That car’s been for sale off and on for I don’t know how many years . . . if the buyer paid the asking price, or anywhere near it . . . he’s gonna be sorry. Early post-war Bentleys such as the Mark VI or R Type are the most marvelous and undiscovered/underpriced classic cars out there – 100+ mph top speed with fast acceleration, supremely powerful brakes (when the servo is set up right), build quality the absolute best in the world and annual production numbers running no more than about 850 per year! But the versions with the early V8 such as this car are to be avoided as huge money-pits! They are the only car where a properly engineered Chevy V8 conversion actually improves the car, again, the key consideration is properly engineered and most are backyard hack jobs by hillbillies with with a welding torch and Sawzall.

  5. brakeservo

    Your $10,000 worth of work to make this a driver – does that include the $30,000 engine rebuild (if in fact it’s even rebuildable – many of the aluminum blocks have corroded to ruin by now), the $3500 trans rebuild and a couple of thousand more for the brakes?? That’s assuming the rust isn’t too bad, the wiring’s acceptable etc etc etc.

    • Jamie Palmer Jamie Staff

      @brakeservo — as I said in the article, that $10k was making some positive suppositions about the engine. I actually found some professionally rebuilt engines for under $20k but that would still kill the project. Brakes came in at around $1780 all in (yes, I spent some time on this) and I had no reason to assume the transmission was bad just from sitting, so the assumption was flush and filter. But you’re absolutely correct in that it could be a money pit and warrants some close examination before purchasing. Assuming that car was bought as the ad was pulled down, I hope whomever picked it up did that examination!

      • brakeservo

        I’ll bet those bargain ‘professionally rebuilt’ engines you found were coming out of either Florida or Nevada but I think you’ll find in both cases that they will require a rebuildable core, that these ‘rebuilt’ engines are more along the lines of ‘freshened’ with new rings and bearings, but reassembled with Chrysler lifters (tapets) old pistons, oil pumps etc. and then you’ll be dinged on your core when they charge you for more wear than anticipated etc etc etc. It is possible to cut corners and it happens all the time. Caveat Emptor but more than that, knowledgeable enthusiasts avoid the V8 models altogether and stick with the relatively bullet proof six cylinder. Then there is the effort just to remove and replace the engine – you are dealing with 50 year old hardware, nuts and bolts that’s been corroding and seizing together for half a century or more and of course your bargain price won’t include a new water pump, rebuilt generator or alternator, distributor or carburetors, all things a prudent owner will replace while he’s at it. As far as a sub $1800 brake job – what isn’t included – labor or parts?? There are six wheel cylinders and two wheel cylinders that will very likely need to be re-sleeved and rebuilt, the servo will need to be rebuilt and relined, and woe to the mechanic that in anyway upsets the adjustment and balance of all the rods and levers in this Rube Goldberg inspired brake mechanism. Typically five grand will properly cover the brakes on an ignored/unloved Rolls or Bentley. Bottom line – if you don’t spend at least $30,000 on the engine rebuild, you’ve left something out that’s going to bite you expensively in the future, and frankly speaking from experience – that Hydramatic is going to need a rebuild but fortunately it’s the cheapest job you’ll have – $3500 should cover it which is less than a brake job but just as crucial.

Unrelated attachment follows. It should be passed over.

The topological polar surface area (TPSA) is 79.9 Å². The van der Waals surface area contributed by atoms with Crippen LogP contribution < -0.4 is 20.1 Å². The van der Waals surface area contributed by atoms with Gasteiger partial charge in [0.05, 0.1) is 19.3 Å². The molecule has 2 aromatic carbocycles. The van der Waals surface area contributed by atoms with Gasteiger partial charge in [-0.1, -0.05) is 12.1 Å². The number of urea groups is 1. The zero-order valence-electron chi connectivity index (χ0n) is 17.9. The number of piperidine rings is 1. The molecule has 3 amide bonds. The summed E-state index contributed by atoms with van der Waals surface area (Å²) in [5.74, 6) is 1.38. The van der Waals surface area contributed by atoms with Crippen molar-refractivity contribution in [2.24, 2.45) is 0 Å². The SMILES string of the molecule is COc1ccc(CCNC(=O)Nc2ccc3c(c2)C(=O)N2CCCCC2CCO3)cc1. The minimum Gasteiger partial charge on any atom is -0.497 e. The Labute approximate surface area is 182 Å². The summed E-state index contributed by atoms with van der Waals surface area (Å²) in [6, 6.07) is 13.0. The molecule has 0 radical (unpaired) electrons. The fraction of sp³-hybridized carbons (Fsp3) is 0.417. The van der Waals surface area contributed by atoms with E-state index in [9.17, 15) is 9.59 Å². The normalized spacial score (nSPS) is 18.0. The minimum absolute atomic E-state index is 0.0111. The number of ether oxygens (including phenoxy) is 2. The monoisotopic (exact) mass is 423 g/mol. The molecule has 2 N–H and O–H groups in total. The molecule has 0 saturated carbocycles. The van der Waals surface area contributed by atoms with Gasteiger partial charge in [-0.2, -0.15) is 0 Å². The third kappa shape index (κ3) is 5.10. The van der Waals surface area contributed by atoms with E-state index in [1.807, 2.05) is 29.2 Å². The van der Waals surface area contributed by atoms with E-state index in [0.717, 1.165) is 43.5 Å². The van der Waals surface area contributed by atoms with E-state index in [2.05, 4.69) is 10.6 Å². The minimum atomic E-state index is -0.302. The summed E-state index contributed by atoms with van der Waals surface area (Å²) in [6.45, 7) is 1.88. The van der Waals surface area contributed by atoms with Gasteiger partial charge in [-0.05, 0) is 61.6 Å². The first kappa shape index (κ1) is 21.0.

• Jamie Palmer Jamie Staff

        @brakeservo — I’ll defer to your expertise on these; it’s obvious you know a lot about them. The brake cost was parts; I’ve been rebuilding and restoring British cars for the last 35 years and operate and have access to machine tools so I’m pretty comfortable with the labor side of things (although admittedly I’m NOT familiar with these systems, and I freely admit being somewhat intimidated by the complexity–but I’d give it a go). Nice to know what to look for when someone else is rebuilding one of these engines. I’m curious; what about the transmissions goes bad just from sitting, especially in a climate-controlled storage area where I would hope condensation would not be an issue?

  6. Stewart

    At that price it probably will be on a boat back home!! £70k back here done

  7. brakeservo

    Jamie – I can’t give you a scientific explanation, but mere empirical observation of many examples where long-time sedentary Hydramatics are suddenly put back into use, whether flushed and re-filled with new fluid or not, within a very short period of time they seem to shed their friction material where it collects on the bottom of the pan when the car stops moving.

    • Jamie Palmer Jamie Staff

      Good enough for me! Thanks for the explanation!